There is undoubtedly something for everyone in No Particular Order even if it takes a while to appreciate the structure of the thematically related yet independent tales. 

Reviews by Richard Beck

Southwark Playhouse

The Lesson

★★★★★
Royal Court Liverpool

Offered Up

★★★
Above the Stag Theatre

The Convert

★★★★★
Jermyn Street Theatre

Cancelling Socrates

★★★
Theatre503

No Particular Order

★★★
Wilton's Music Hall

Starcrossed

★★

Since you’re here…

… we have a small favour to ask. We don't want your money to support a hack's bar bill at Abattoir, but if you have a pound or two spare, we really encourage you to support a good cause. If this review has either helped you discover a gem or avoid a turkey, consider doing some good that will really make a difference.

You can donate to the charity of your choice, but if you're looking for inspiration, there are three charities we really like.

Mama Biashara
Kate Copstick’s charity, Mama Biashara, works with the poorest and most marginalised people in Kenya. They give grants to set up small, sustainable businesses that bring financial independence and security. That five quid you spend on a large glass of House White? They can save someone’s life with that. And the money for a pair of Air Jordans? Will take four women and their fifteen children away from a man who is raping them and into a new life with a moneymaking business for Mum and happiness for the kids.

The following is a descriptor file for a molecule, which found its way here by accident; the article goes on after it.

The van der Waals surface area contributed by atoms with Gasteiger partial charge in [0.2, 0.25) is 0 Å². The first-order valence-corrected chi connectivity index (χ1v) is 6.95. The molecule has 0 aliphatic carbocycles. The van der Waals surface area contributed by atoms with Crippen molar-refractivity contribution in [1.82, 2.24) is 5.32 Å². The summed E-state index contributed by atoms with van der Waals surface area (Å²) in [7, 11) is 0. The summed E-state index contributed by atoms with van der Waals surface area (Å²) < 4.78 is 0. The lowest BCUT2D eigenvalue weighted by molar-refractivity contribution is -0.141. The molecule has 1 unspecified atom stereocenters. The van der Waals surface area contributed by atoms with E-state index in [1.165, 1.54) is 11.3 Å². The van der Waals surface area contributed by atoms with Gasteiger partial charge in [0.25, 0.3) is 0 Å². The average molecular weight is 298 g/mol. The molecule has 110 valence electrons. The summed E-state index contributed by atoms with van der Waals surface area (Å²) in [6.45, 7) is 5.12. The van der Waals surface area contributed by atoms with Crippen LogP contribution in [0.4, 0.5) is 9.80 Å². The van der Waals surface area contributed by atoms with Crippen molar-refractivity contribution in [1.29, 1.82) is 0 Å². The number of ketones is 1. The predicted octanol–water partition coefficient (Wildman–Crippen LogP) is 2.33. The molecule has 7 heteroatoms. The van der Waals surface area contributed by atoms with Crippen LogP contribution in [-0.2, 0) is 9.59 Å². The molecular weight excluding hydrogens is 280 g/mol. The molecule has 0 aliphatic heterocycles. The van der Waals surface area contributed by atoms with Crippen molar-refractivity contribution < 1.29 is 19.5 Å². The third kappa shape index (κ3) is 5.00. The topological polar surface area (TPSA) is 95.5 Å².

Donate to Mama Biashara now

Theatre MAD
The Make A Difference Trust fights HIV & AIDS one stage at a time. Their UK and International grant-making strategy is based on five criteria that raise awareness, educate, and provide care and support for the most vulnerable in society. A host of fundraising events, including Bucket Collections, Late Night Cabarets, West End Eurovision, West End Bares and A West End Christmas continue to raise funds for projects both in the UK and Sub-Saharan Africa.
Donate to Theatre MAD now

Acting For Others
Acting for Others provides financial and emotional support to all theatre workers in times of need through the 14 member charities. During the COVID-19 crisis Acting for Others have raised over £1.7m to support theatre workers affected by the pandemic.
Donate to Acting For Others now

Performances

Location

The Blurb

Tan’s innovatively written drama, told from an unnamed place and spanning 320 years, delivers snapshots of both a recognisable world and visions of the future. Through the lives of ordinary people - ornithologists, bureaucrats, soldiers, and tour guides - this prescient portrait of global politics and the rise of authoritarianism charts the fall, rise and continuation of a nation, always asking the same question, "Is it empathy, or power, that endures?"

Most Popular See More

Mamma Mia!

From £18.00

More Info

Find Tickets

The Play That Goes Wrong

From £24.00

More Info

Find Tickets

My Fair Lady

From £24.00

More Info

Find Tickets

Dear Evan Hansen

From £30.00

More Info

Find Tickets

Grease the Musical

From £20.00

More Info

Find Tickets

Pretty Woman: The Musical

From £24.00

More Info

Find Tickets